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Texas complex custody attorney, Texas visitation lawsIn Texas, parents who are involved in divorce proceedings have the option of drafting a parenting plan that sets up a specific visitation schedule. However, when a couple is unable to come to an agreement, the court may choose to implement the standard visitation schedule created by statute, which guarantees parents visitation with their children on certain holidays. Determining when a parent has visitation with his or her child can be difficult and emotionally taxing, but by failing to come to an agreement outside of court, parents largely give up their control over the terms of the custody arrangement, which can lead to an unsatisfactory result for all parties. If you are considering a divorce and have questions or concerns about visitation on holidays, it is important to obtain the advice of an experienced child custody attorney who can help you draft a parenting plan that is in your child’s best interest.

Thanksgiving and Christmas Vacations

Usually, visitation schedules depend partly on the distance between the parents’ residences. However, in court-ordered custody arrangements, possession on certain holidays is predetermined, regardless of distance, unless a child’s best interest dictates otherwise. For instance, non-custodial parents are granted access to their child during the Christmas holidays:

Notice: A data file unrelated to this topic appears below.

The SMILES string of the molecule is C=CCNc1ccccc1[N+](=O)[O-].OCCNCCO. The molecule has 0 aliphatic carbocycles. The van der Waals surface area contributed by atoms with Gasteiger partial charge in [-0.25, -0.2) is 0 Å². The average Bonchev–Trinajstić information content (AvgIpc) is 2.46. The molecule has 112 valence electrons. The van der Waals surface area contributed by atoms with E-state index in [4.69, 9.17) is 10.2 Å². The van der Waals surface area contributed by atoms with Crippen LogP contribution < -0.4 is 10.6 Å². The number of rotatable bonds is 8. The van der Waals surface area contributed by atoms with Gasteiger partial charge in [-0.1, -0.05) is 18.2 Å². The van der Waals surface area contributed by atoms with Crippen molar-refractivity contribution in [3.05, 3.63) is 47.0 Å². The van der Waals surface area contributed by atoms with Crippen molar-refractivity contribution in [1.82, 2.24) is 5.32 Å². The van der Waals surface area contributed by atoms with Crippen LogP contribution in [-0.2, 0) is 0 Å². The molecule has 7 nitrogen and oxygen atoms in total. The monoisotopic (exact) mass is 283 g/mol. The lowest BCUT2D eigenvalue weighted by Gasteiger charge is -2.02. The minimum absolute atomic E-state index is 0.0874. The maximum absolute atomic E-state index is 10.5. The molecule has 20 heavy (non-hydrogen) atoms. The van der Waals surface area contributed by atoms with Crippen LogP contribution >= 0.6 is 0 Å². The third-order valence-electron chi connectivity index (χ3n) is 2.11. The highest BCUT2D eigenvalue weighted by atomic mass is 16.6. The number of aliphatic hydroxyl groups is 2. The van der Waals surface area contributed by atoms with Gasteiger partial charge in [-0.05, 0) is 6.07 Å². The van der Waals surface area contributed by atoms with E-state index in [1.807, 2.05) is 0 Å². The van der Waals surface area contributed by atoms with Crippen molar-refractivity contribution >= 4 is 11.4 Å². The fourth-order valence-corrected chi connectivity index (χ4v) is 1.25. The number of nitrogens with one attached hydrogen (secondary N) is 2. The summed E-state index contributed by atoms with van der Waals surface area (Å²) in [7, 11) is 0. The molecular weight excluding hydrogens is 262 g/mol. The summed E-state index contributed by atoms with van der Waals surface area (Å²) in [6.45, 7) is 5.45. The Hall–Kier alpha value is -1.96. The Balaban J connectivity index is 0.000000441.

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When it comes to child support calculation, Texas is one of only several percentage-of-income states. Non-custodial parents pay a set percentage of their net income on a sliding scale according to the number of children before the court.

Nearly all other jurisdictions use an income share model. It attempts to give the children the same standard of living they would have enjoyed if the parents had remained married, by considering the income of both parents as well as the amount of parenting time of each party. Although this model may be somewhat more equitable – for example, it avoids the unusual result of an unemployed non-custodial parent paying child support to a wealthy custodial parent – the percentage-of-income model is easier to apply and leads to more predictable results.

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